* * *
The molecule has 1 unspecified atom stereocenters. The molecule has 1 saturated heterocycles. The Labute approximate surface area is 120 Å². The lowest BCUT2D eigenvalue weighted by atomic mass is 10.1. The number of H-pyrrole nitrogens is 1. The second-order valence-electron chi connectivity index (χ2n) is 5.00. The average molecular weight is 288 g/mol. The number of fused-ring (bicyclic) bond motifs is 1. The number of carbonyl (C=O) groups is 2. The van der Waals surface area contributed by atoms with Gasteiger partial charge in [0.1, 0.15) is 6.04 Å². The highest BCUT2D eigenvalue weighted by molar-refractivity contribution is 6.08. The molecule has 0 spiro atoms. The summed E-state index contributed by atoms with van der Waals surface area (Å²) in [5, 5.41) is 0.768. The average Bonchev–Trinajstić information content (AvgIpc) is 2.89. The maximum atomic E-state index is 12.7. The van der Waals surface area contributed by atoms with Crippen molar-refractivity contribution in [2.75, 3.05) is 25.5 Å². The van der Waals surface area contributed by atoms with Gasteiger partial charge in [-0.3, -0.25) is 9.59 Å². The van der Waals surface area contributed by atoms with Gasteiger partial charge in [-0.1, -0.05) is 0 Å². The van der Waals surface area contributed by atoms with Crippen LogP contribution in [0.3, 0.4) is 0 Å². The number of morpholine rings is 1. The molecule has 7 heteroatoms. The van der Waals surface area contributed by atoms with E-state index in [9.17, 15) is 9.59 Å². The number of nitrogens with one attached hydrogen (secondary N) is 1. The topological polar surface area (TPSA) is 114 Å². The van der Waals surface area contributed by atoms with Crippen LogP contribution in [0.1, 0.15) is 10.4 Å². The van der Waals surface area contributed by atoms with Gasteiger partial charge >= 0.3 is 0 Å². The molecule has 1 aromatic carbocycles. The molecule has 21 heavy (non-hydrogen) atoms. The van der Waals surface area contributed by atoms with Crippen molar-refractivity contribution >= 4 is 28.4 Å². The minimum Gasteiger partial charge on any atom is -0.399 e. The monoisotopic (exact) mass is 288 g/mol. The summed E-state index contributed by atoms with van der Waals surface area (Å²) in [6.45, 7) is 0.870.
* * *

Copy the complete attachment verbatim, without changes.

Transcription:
The molecule has 1 unspecified atom stereocenters. The molecule has 1 saturated heterocycles. The Labute approximate surface area is 120 Å². The lowest BCUT2D eigenvalue weighted by atomic mass is 10.1. The number of H-pyrrole nitrogens is 1. The second-order valence-electron chi connectivity index (χ2n) is 5.00. The average molecular weight is 288 g/mol. The number of fused-ring (bicyclic) bond motifs is 1. The number of carbonyl (C=O) groups is 2. The van der Waals surface area contributed by atoms with Gasteiger partial charge in [0.1, 0.15) is 6.04 Å². The highest BCUT2D eigenvalue weighted by molar-refractivity contribution is 6.08. The molecule has 0 spiro atoms. The summed E-state index contributed by atoms with van der Waals surface area (Å²) in [5, 5.41) is 0.768. The average Bonchev–Trinajstić information content (AvgIpc) is 2.89. The maximum atomic E-state index is 12.7. The van der Waals surface area contributed by atoms with Crippen molar-refractivity contribution in [2.75, 3.05) is 25.5 Å². The van der Waals surface area contributed by atoms with Gasteiger partial charge in [-0.3, -0.25) is 9.59 Å². The van der Waals surface area contributed by atoms with Gasteiger partial charge in [-0.1, -0.05) is 0 Å². The van der Waals surface area contributed by atoms with Crippen LogP contribution in [0.3, 0.4) is 0 Å². The number of morpholine rings is 1. The molecule has 7 heteroatoms. The van der Waals surface area contributed by atoms with E-state index in [9.17, 15) is 9.59 Å². The number of nitrogens with one attached hydrogen (secondary N) is 1. The topological polar surface area (TPSA) is 114 Å². The van der Waals surface area contributed by atoms with Crippen LogP contribution in [0.1, 0.15) is 10.4 Å². The van der Waals surface area contributed by atoms with Gasteiger partial charge >= 0.3 is 0 Å². The molecule has 1 aromatic carbocycles. The molecule has 21 heavy (non-hydrogen) atoms. The van der Waals surface area contributed by atoms with Crippen molar-refractivity contribution >= 4 is 28.4 Å². The minimum Gasteiger partial charge on any atom is -0.399 e. The monoisotopic (exact) mass is 288 g/mol. The summed E-state index contributed by atoms with van der Waals surface area (Å²) in [6.45, 7) is 0.870.